Always a Commodore – Ron LaPread

When Ronald LaPread came home to Tuskegee recently, he was so warm and gracious it was instantly clear that his legendary status has not changed him.

As the bass player for The Commodores, his creative energy produced those opening licks on “Brickhouse,” an R&B classic that was released in 1977, exactly 40 years ago.

During his brief visit, LaPread reconnected with former bodyguard, Johnny Bailey who now operates the Commodore Museum in Tuskegee.

The museum is located in the former recording studio for The Commodores, located at 208 East Martin Luther King Highway in Tuskegee.

Entering the building is like traveling back in time to the days when The Commodores rehearsed and recorded here. Everywhere you turn, there is an authentic element related to the years when The Commodores kept this place rocking. The hits birthed here include “Sweet Love,” “Just To Be Close To You,”  “Zoom” and “Three Times a Lady.” The chart topper, “Brickhouse” also was recorded here. Released in 1977, “Brickhouse” reached its 40th anniversary this year.

There is a movie showing Lionel Richie in his stylish convertible, picking up country music star Kenny Rogers at the airport. On the video, the two musicians drive around Tuskegee with Lionel acting as tour guide. Once they arrived at The Commodores studio, they made magic. It was here that The Commodores and Kenny Rogers teamed for a special production of the hit song “Lady,” in preparation for a national television show.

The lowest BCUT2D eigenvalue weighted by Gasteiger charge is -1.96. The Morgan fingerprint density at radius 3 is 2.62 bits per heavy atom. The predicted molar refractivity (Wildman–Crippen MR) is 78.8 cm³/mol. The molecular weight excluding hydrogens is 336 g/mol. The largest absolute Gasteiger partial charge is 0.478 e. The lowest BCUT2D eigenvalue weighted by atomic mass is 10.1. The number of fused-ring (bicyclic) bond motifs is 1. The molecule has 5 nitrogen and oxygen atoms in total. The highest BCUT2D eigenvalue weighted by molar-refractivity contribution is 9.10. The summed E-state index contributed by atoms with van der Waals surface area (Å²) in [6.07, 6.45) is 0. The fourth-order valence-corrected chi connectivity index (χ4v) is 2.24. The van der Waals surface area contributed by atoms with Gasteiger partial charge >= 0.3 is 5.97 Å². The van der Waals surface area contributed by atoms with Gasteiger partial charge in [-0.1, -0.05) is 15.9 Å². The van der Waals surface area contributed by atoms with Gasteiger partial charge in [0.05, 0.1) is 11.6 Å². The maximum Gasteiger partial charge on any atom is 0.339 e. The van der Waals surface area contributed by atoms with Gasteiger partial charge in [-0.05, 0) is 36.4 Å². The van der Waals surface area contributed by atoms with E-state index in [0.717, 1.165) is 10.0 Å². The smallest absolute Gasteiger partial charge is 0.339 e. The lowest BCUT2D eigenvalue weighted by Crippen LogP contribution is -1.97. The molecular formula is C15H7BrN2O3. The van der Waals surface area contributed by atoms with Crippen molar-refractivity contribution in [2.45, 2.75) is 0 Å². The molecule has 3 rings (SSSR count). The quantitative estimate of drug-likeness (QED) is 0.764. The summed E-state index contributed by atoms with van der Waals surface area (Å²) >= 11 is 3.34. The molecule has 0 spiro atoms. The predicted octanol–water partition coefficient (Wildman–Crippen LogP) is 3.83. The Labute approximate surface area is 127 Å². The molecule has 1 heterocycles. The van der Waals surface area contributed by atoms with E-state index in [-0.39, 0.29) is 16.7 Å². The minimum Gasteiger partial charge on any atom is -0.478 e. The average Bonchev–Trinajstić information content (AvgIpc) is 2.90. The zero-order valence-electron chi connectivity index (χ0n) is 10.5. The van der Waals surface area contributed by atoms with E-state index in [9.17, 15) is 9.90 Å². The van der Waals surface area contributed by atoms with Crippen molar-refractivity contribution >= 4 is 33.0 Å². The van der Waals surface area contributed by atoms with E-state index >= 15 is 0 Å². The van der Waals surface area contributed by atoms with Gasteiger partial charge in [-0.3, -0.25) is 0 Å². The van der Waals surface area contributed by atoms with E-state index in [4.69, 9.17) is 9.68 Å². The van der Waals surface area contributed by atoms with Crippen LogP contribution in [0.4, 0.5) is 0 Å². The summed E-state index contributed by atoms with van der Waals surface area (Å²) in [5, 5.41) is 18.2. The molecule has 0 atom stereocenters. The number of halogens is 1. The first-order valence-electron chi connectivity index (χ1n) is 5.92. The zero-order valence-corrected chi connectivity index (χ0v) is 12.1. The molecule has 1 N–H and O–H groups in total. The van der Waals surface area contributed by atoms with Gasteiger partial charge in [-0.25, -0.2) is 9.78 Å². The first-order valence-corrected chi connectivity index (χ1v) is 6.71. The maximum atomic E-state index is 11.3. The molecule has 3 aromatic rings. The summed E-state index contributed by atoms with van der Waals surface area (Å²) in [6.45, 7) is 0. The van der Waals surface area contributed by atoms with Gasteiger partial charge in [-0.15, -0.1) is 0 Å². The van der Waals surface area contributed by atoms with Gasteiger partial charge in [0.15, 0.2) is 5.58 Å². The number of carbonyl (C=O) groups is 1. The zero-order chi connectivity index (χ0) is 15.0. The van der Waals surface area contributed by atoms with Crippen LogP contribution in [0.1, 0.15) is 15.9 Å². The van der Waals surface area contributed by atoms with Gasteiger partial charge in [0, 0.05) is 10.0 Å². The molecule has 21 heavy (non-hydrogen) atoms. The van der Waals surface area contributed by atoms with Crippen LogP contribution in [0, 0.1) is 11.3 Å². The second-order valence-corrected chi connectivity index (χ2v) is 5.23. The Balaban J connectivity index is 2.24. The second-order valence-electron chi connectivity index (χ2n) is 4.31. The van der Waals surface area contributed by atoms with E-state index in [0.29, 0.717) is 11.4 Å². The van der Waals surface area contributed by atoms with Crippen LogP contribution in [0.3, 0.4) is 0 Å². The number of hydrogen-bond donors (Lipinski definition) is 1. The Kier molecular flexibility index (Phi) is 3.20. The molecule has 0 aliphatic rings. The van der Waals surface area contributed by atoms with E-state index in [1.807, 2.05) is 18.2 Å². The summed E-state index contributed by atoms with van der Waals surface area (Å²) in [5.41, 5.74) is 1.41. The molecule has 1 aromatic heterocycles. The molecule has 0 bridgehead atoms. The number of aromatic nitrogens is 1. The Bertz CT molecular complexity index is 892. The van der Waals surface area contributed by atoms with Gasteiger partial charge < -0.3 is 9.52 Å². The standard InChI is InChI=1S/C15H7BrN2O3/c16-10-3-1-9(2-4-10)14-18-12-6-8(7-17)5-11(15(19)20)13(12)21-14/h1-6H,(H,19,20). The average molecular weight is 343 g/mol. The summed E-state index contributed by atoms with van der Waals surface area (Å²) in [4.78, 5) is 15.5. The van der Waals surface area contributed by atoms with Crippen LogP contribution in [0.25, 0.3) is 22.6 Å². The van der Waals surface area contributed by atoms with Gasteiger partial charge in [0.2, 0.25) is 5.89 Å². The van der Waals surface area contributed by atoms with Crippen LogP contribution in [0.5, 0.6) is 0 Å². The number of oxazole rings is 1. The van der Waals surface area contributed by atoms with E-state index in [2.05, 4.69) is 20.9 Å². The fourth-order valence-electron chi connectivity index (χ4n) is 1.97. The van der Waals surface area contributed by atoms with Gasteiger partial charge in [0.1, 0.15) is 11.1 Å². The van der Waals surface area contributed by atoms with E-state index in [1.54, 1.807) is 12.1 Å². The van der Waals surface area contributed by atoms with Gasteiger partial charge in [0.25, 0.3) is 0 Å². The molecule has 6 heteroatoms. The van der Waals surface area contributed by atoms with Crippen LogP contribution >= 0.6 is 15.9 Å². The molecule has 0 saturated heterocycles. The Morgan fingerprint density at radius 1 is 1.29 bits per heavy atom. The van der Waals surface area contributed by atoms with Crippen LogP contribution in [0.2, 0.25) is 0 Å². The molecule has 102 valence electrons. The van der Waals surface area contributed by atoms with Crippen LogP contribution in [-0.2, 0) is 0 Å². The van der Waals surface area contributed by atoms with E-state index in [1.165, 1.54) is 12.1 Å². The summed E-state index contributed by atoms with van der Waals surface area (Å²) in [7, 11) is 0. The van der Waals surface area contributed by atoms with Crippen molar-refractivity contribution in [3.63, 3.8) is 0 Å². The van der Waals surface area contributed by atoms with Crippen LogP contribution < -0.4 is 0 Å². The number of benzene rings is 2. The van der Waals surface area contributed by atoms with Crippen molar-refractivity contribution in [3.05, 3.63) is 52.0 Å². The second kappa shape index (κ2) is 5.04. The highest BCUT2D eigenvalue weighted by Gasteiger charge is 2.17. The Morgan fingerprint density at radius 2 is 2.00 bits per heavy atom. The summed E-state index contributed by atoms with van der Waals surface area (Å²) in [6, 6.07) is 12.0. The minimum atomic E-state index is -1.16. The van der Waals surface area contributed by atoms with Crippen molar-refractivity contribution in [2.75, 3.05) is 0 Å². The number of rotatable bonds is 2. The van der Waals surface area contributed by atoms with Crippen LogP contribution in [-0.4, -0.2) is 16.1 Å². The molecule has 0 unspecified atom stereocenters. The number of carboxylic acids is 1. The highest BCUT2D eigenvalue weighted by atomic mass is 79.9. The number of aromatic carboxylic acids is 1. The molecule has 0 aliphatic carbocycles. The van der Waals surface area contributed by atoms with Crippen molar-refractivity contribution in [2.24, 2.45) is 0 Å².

This film is a treasure and watching it is worth the price of admission. This venue is to Tuskegee what the Motown Museum is to Detroit. With the costumes stored here (still in perfect condition), vinyl records, throwbacks involving the Commodores as the opening act for the Jackson 5, recording equipment and other fascinating relics, it is a step back to a glorious time when Tuskegee musicians ruled the charts. So it was special to have Ron LaPread, live and in-person at the museum. He was welcomed by Carver Festival organizers, Dr. Elaine Harrington and Bobby Davis.

People who have known him since childhood, showed up and during a Meet and Greet, he laughed and reminisced.

He received a sketch portrait from Tuskegee resident and esteemed artist, Dr. Ronald McDowell. And he allowed cameras to roll during a rehearsal. This is when ECHOboom captured the famous bass player who showed his versatility on the keyboards and as a vocalist.

To watch the ECHOboom video, click here.

For information on the Commodore Museum, call 334.724.0777.